A year ago, when an ecstatic Pat Williams learned that Orlando had obtained the first selection in the NBA lottery, the general manager was prepared, plucking a black-and-white striped Magic shirt out of his bag, with "O'Neal" written over No. 1.
"The village idiot could have made this pick," said Williams, who only had to find a way of clearing some $40 million to sign the 7-foot center from LSU.
But today at New York's Sheraton Center, during halftime of the New York Knicks-Chicago Bulls game, it hardly will be that simple for representatives of the 11 non-playoff teams possessing from one to 11 pingpong balls in the lottery hopper.
The Washington Bullets, with the third-worst record (22-60), will have nine balls in the bin. Only the Dallas Mavericks (11) and Minnesota Timberwolves (10) have a better mathematical chance of landing the big prize. The Bullets can finish with no worst than the sixth pick, which they used last year to select forward Tom Gugliotta.
In last year's draft, only O'Neal and Georgetown center Alonzo Mourning, taken by the Charlotte Hornets, were considered franchise-type players. This year's talent pool includes no such guarantees.
Most general managers and scouts view Shawn Bradley, the 7-foot-6 center who played only one season at Brigham Young, and muscular power forward Chris Webber, who went to the NCAA finals in his two seasons at Michigan, as the top prospects. Still, Bradley, because of his slight physique and limited experience, and Webber, who lacks a polished inside game, raise as many questions as they provide answers.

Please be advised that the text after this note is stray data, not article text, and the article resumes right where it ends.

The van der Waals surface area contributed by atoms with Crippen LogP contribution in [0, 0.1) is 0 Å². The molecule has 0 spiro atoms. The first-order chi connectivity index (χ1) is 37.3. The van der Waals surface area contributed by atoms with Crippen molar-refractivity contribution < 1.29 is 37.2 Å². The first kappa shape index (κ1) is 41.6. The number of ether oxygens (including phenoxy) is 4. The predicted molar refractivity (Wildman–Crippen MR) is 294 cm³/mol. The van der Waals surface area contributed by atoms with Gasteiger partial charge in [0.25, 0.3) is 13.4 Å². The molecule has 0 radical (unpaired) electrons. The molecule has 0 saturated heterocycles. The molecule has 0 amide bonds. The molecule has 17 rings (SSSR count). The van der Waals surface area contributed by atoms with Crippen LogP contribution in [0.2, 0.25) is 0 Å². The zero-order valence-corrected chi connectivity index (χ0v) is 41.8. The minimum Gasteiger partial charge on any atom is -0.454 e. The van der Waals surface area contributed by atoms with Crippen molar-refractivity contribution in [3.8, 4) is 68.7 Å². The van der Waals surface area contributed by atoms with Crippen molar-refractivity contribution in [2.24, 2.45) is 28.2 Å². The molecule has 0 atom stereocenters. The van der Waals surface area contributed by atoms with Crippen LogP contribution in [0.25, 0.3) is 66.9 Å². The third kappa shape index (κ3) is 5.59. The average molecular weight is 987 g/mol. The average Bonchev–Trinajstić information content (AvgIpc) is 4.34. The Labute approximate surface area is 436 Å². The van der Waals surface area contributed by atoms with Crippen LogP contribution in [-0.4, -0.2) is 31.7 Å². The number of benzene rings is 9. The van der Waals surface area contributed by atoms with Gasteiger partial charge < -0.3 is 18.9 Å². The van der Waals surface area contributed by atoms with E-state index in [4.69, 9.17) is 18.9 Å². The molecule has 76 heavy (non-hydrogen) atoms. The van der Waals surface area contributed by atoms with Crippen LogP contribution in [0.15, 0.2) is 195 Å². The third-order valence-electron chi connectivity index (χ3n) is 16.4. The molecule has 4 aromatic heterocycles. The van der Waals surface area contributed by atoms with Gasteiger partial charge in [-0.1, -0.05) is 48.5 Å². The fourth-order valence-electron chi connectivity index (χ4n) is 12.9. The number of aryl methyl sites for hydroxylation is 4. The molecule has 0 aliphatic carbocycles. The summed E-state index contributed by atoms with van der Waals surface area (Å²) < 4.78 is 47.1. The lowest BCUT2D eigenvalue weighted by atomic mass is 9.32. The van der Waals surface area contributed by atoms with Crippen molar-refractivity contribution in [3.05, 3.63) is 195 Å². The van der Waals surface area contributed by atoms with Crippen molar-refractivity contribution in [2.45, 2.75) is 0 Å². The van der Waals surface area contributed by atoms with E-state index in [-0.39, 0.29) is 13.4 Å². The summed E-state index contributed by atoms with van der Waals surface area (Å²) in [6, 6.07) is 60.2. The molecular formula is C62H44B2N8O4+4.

Memphis State's Anfernee Hardaway, a 6-7 point guard with excellent court vision, Kentucky forward Jamal Mashburn and Indiana forward Calbert Cheaney carry strong credentials. But none is viewed as a player who will make an also-ran a contender.
The Bullets brass appears divided on whom to choose if #F fortunate enough to get the No. 1 choice. Since the team needs help at almost every position save small forward, there is sentiment for Bradley, Webber and Hardaway.
General manager John Nash seems inclined toward Bradley, and head coach Wes Unseld, seeking to add muscle to his frontcourt, appears to favor Webber.
Asked if long-frustrated Bullets fans, without a playoff team in the past five years, patiently could watch Bradley develop, Nash said: "That's not my concern. I've been told by the owner [Abe Pollin] to pick the best player in my judgment."
But on the eve of the lottery, Nash remained noncommittal.